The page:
News Release

HKUST researchers throw new light on carboxysomes in key discovery that could boost photosynthesis

Peer-Reviewed Publication

Hong Kong University of Science and Technology

Prof. ZENG Qinglu(right) and one of the research paper author Mr LI Haofu (left), PhD student in Department of Ocean Science, showing the sample of Prochlorococcus MED4 culture.


Prof. ZENG Qinglu(right) and one of the research paper author Mr LI Haofu (left), PhD student in Department of Ocean Science, showing the sample of Prochlorococcus MED4 culture.

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Credit: HKUST

A research team led by the Hong Kong University of Science and Technology (HKUST) has discovered how carboxysomes, carbon-fixing structures found in some bacteria and algae, work. The breakthrough could help scientists redesign and repurpose the structures to enable plants to convert sunlight into more energy, paving the way for improved photosynthesis efficiency, potentially increasing the global food supply and mitigating global warming. 
Carboxysomes are tiny compartments in certain bacteria and algae that encase particular enzymes in a shell made of proteins. They perform carbon fixation, which is the process of converting carbon dioxide from the atmosphere into organic compounds that can be used by the cell for growth and energy. Scientists have been trying to figure out how these compartments put themselves together.
In their latest research, the team led by Prof. ZENG Qinglu, Associated Professor at HKUST’s Department of Ocean Science showed the overall architecture of carboxysomes purified from a type of bacteria called Prochlorococcus. In collaboration with Prof. ZHOU Cong-Zhao of the School of Life Sciences in the University of Science & Technology of China, the team overcame one of the biggest technical difficulties in cell breakage and contamination, which would prevent the proper purification of carboxysomes. The team also proposes a complete assembly model of α-carboxysome, which has not been observed in previous studies.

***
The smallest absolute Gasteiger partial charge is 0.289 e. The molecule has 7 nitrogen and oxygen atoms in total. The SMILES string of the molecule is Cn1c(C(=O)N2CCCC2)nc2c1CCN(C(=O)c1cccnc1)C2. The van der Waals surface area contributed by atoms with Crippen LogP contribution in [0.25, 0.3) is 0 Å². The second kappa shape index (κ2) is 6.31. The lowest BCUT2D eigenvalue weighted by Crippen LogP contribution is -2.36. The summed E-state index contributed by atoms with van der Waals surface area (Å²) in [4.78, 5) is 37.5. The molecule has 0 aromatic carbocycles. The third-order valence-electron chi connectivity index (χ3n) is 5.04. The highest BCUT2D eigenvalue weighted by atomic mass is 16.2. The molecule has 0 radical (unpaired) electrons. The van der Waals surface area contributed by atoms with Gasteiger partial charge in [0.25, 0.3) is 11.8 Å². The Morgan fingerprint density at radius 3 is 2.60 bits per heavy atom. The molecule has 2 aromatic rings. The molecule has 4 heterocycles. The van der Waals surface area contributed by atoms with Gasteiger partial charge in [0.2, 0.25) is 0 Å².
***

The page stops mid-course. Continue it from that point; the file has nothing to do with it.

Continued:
In specific, the team utilized the single-particle cryo-electron microscopy to determine the structure of α-carboxysome and characterize the assembly pattern of the protein shell, which looks like a 20-sided shape with specific proteins arranged on its surface. To obtain the structure of the minimal α-carboxysome with a diameter of 86 nm, they collected over 23,400 images taken from the microscope at the HKUST Biological Cryo-EM Center and manually picked about 32,000 intact α-carboxysome particles for analysis. Inside, the RuBisCO enzymes are arranged in three concentric layers, and the research team also discovered that a protein called CsoS2 helps to hold everything together inside the shell. Finally, the findings suggest that carboxysomes are put together from the outside in. This means that the inside surface of the shell is strengthened by certain parts of the CsoS2 protein, while other parts of the protein attract the RuBisCO enzymes and organize them into layers.

One of the most promising application of carboxysome is in plant synthetic biology, whereby the introduction of carboxysome into plant chloroplasts as the CO2-concentrating mechanism can improve photosynthetic efficiency and crop yield. “Our study unveils the mystery of α-carboxysome assembly from Prochlorococcus, thus providing novel insights into global carbon cycling,” says Prof. Zeng. The findings will also be important to slow down global warming, he says, as marine cyanobacteria fix 25% of global CO2. “Our understanding of the CO2 fixation mechanism of marine cyanobacteria will enable us to improve their CO2 fixation rate so that more CO2 can be removed from the atmosphere,” he says.
Following this study, the team plans to introduce Prochlorococcus α-carboxysome into plant chloroplasts and investigate whether the minimal α-carboxysome can improve the photosynthetic efficiency in plants. They also plan to modify the carboxysome genes and make genetically modified super cyanobacteria that are able to fix carbon dioxide at very high rates, which may be able to slow down global warming. 
The study was recently published in the scientific journal Nature Plants.

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